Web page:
Geithner and company shot AIG in the head,
and then let other banks feast on its rotting carcass.
"AIG faced the most difficult financial crisis in its history when a series of events unfolded in late 2008. The insurer had sold credit protection through its London unit in the form of credit default swaps (CDSs) on collateralized debt obligations (CDOs) but they had declined in value. The AIG Financial Products division, headed by Joseph Cassano, in London, had entered into credit default swaps to insure $441 billion worth of securities originally rated AAA. Of those securities, $57.8 billion were structured debt securities backed by subprime loans. As a result, AIG’s credit rating was downgraded and it was required to post additional collateral with its trading counter-parties, leading to a liquidity crisis that began on September 16, 2008 and essentially bankrupted all of AIG.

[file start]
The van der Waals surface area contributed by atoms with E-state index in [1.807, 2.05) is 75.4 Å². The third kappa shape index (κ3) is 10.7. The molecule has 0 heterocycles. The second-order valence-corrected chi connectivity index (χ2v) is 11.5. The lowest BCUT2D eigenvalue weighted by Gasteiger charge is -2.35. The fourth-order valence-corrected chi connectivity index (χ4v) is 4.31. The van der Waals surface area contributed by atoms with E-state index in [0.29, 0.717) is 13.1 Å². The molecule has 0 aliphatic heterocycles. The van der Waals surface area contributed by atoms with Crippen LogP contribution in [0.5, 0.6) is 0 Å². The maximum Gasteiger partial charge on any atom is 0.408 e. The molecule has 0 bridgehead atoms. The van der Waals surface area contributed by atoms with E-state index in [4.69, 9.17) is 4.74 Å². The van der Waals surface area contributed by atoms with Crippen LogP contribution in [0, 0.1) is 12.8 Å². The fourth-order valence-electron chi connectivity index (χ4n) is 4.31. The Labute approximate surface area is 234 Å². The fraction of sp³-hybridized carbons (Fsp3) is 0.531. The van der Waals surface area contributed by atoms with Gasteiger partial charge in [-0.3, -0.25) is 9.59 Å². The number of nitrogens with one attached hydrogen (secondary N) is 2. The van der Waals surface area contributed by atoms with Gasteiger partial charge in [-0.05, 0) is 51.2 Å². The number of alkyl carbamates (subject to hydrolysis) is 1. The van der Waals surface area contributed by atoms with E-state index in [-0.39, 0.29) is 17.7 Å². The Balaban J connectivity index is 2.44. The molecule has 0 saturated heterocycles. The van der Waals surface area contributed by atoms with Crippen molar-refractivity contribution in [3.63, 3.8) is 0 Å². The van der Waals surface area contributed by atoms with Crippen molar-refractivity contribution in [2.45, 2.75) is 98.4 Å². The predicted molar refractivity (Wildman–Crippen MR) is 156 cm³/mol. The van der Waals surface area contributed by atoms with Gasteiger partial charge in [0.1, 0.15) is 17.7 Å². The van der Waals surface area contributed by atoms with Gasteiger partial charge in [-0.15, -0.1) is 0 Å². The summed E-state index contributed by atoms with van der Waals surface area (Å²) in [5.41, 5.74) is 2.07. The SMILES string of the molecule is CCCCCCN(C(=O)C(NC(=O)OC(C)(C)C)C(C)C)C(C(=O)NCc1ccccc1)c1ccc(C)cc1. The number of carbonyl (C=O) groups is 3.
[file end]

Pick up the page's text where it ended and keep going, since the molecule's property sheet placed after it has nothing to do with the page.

The United States Federal Reserve Bank stepped in, announcing the creation of a secured credit facility of up to US$85 billion to prevent the company's collapse, enabling AIG to deliver additional collateral to its credit default swap trading partners.
The credit facility was secured by the stock in AIG-owned subsidiaries in the form of warrants for a 79.9% equity stake in the company and the right to suspend dividends to previously issued common and preferred stock.
The AIG board accepted the terms of the Federal Reserve rescue package that same day, making it the largest government bailout of a private company in U.S. history."
"A Freedom of Information Act suit showed that the SEC colluded with banks to ensure that they were prosecuted for only a single credit default obligation (CDO) charge and that the rest were covertly included in the settlement.ref 249"